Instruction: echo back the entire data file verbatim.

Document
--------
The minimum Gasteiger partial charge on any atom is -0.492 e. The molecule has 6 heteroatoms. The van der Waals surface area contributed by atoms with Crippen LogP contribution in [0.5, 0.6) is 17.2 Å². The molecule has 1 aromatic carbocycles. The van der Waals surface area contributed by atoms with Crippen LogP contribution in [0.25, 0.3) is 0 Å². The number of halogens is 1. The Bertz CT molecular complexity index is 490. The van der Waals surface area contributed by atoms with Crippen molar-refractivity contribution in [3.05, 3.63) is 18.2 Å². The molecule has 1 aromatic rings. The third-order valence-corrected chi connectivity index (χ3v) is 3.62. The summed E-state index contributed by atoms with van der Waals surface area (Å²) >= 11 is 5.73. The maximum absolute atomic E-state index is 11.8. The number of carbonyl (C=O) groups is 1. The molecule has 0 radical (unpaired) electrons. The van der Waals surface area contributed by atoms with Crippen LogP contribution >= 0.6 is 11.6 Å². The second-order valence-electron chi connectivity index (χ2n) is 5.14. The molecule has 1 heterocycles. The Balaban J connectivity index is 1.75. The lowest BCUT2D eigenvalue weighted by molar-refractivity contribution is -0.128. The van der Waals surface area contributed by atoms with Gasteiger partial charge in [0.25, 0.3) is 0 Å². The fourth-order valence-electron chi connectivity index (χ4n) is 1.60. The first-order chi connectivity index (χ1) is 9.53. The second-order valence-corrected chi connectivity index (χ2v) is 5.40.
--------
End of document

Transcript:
The minimum Gasteiger partial charge on any atom is -0.492 e. The molecule has 6 heteroatoms. The van der Waals surface area contributed by atoms with Crippen LogP contribution in [0.5, 0.6) is 17.2 Å². The molecule has 1 aromatic carbocycles. The van der Waals surface area contributed by atoms with Crippen LogP contribution in [0.25, 0.3) is 0 Å². The number of halogens is 1. The Bertz CT molecular complexity index is 490. The van der Waals surface area contributed by atoms with Crippen molar-refractivity contribution in [3.05, 3.63) is 18.2 Å². The molecule has 1 aromatic rings. The third-order valence-corrected chi connectivity index (χ3v) is 3.62. The summed E-state index contributed by atoms with van der Waals surface area (Å²) >= 11 is 5.73. The maximum absolute atomic E-state index is 11.8. The number of carbonyl (C=O) groups is 1. The molecule has 0 radical (unpaired) electrons. The van der Waals surface area contributed by atoms with Crippen LogP contribution >= 0.6 is 11.6 Å². The second-order valence-electron chi connectivity index (χ2n) is 5.14. The molecule has 1 heterocycles. The Balaban J connectivity index is 1.75. The lowest BCUT2D eigenvalue weighted by molar-refractivity contribution is -0.128. The van der Waals surface area contributed by atoms with Gasteiger partial charge in [0.25, 0.3) is 0 Å². The fourth-order valence-electron chi connectivity index (χ4n) is 1.60. The first-order chi connectivity index (χ1) is 9.53. The second-order valence-corrected chi connectivity index (χ2v) is 5.40.